While Agility mode is more challenging to fly, it also offers the most control. You will definitely be a better pilot once you get used to the nuances of flying in Agility mode. The tough, lightweight Inductrix is a good learning platform.
Overall, the Inductrix Switch Air in pure quad form is a fun little machine. It is quite maneuverable and relatively fast. There's a good reason that they are so popular for organized indoor drone racing. I've found that the shrouded props come in handy when you bump into something (and you will bump into things!). The quad will often bounce off and keep flying!
Flying Wing Operation
The wing components consist of a 1-piece foam wing and a plastic bracket for attaching the rear rotors. I tacked the bracket to the wing with a few small drops of Foam-Tac so that it would not fall off and get lost when the quad is unattached. Small tabs of Velcro help hold the front fans in place.
Within the Air flight mode are two sub-modes: Beginner and Expert. The only difference is that Beginner mode mixes roll and yaw commands into right/left movements of the right control stick. Expert keeps these commands separate, with yaw control on the left stick.
Flying with the wing in place is a unique experience. There are no aerodynamic control surfaces on the Air. All control is accomplished via differential thrust and torque of the four rotors. It's not much like flying a regular fixed-wing model. Nor is it quite like flying a pure quad. Although it is definitely more quad-like than wing-like. Despite the nuances, I think the Air is easy to fly. I had no trouble adapting and got used to the controls quickly.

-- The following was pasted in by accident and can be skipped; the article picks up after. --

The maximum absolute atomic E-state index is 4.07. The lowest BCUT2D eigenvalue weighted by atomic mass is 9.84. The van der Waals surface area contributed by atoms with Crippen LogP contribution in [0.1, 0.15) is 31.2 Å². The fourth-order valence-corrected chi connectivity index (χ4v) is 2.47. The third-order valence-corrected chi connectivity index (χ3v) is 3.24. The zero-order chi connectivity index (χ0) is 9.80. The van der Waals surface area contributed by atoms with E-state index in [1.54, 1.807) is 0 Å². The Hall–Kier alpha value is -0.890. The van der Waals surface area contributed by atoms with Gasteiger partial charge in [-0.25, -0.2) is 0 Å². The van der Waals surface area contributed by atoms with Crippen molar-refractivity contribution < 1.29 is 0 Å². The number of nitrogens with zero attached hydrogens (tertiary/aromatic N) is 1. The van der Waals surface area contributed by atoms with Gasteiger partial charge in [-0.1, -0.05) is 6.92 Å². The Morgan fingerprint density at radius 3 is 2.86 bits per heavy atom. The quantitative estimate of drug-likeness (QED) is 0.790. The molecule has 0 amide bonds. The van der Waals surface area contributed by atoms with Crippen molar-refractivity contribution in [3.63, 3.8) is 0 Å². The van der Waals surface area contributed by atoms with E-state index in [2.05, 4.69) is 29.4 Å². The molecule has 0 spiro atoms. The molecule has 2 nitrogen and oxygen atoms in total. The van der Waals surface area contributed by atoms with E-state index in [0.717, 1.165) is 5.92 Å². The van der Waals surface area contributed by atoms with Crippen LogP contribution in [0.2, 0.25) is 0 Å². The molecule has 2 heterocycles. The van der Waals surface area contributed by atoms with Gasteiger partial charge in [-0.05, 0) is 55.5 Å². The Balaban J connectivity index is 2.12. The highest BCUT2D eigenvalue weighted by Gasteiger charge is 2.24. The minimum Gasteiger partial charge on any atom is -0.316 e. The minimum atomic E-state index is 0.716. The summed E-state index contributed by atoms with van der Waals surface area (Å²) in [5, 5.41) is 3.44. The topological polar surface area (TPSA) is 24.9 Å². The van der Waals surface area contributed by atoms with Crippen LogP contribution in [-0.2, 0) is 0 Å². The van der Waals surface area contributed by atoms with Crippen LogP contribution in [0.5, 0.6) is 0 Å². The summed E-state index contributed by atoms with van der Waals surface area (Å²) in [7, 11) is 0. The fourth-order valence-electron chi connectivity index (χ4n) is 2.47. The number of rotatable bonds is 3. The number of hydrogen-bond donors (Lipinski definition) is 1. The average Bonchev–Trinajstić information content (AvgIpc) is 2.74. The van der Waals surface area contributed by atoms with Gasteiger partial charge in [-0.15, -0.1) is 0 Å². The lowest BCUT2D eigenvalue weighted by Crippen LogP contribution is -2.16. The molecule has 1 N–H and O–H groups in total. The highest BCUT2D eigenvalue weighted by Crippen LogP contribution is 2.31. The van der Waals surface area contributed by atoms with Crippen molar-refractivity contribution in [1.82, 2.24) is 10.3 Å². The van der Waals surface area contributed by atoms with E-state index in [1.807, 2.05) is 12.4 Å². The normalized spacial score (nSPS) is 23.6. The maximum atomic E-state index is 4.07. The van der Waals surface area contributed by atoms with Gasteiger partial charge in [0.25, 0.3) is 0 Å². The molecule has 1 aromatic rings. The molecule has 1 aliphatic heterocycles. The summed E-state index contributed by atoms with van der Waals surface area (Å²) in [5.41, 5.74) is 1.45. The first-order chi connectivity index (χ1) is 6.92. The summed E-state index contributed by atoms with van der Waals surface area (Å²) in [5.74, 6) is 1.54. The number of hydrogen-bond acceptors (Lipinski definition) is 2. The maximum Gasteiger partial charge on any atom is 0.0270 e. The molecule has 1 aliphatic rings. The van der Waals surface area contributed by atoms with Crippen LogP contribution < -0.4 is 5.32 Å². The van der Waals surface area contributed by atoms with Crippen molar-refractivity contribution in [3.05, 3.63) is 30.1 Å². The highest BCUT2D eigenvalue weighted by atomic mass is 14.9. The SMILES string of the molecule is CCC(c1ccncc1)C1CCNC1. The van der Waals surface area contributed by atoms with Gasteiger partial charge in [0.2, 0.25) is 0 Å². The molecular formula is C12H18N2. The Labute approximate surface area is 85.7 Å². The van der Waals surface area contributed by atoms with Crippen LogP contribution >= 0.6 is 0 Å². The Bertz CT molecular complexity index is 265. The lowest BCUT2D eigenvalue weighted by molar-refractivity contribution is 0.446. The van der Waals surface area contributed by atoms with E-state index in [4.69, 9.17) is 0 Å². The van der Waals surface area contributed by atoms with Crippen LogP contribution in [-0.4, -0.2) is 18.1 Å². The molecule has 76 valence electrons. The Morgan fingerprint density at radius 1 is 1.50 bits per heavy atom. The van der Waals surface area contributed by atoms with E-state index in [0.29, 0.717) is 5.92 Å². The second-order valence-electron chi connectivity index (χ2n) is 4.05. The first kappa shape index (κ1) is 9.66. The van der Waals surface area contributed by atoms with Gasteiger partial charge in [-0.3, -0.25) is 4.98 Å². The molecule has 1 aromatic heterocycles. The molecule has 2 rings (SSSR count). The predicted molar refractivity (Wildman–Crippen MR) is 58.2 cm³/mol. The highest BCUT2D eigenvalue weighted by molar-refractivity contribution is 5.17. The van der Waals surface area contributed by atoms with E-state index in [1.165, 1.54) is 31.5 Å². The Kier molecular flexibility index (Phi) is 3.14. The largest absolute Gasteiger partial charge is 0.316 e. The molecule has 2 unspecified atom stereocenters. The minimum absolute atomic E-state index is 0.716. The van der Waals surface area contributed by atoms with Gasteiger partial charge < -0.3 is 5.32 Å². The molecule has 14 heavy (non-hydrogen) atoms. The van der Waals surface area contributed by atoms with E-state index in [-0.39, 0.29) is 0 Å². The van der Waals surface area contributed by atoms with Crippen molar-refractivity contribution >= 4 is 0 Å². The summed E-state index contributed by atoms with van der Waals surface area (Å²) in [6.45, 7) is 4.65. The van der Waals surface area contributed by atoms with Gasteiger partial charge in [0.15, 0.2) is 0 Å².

Takeoff (and landing) is done vertically. The Air auto-levels in a slight nose-high attitude. Once airborne, you push the right stick forward to pitch the nose down and get the Air moving forward with the wing basically horizontal.
In slow forward flight, the wing doesn't generate enough lift to be of any significant help to the fans. But that doesn't mean that it isn't beneficial. When flying the Air within my home office, I thought it was exceptionally easy to control. I attribute this to two things. First of all, control response is more sedate than in pure quad form. I don't know if this is a result of different factory control settings or physical effects of the mass and area of the wing. Whatever, the cause, the controls are noticeably softened. The other obvious change is that the wing provides excellent visual orientation…which is always a challenge when flying multi-rotors via line-of sight. I feel comfortable flying the Air much further away from me and more aggressively than I do when it is in quadrotor form.
Whatever work the wing may be doing, it certainly provides a dramatic visual effect. It looks like an airplane flying very slowly…and that's fun. I have a few fixed-wing models that I can fly within my house, but none are as stress-free and maneuverable as the Air. It will even fly backwards!
I have a few fixed-wing models that I can fly within my house, but none are as stress-free and maneuverable as the Air.
The faster you fly the Air, the more airplane-like it behaves. You really need an indoor basketball court or similar space to fully explore the Air's performance envelope. I've flown the Air in a large indoor space as well as outside (on a very calm day).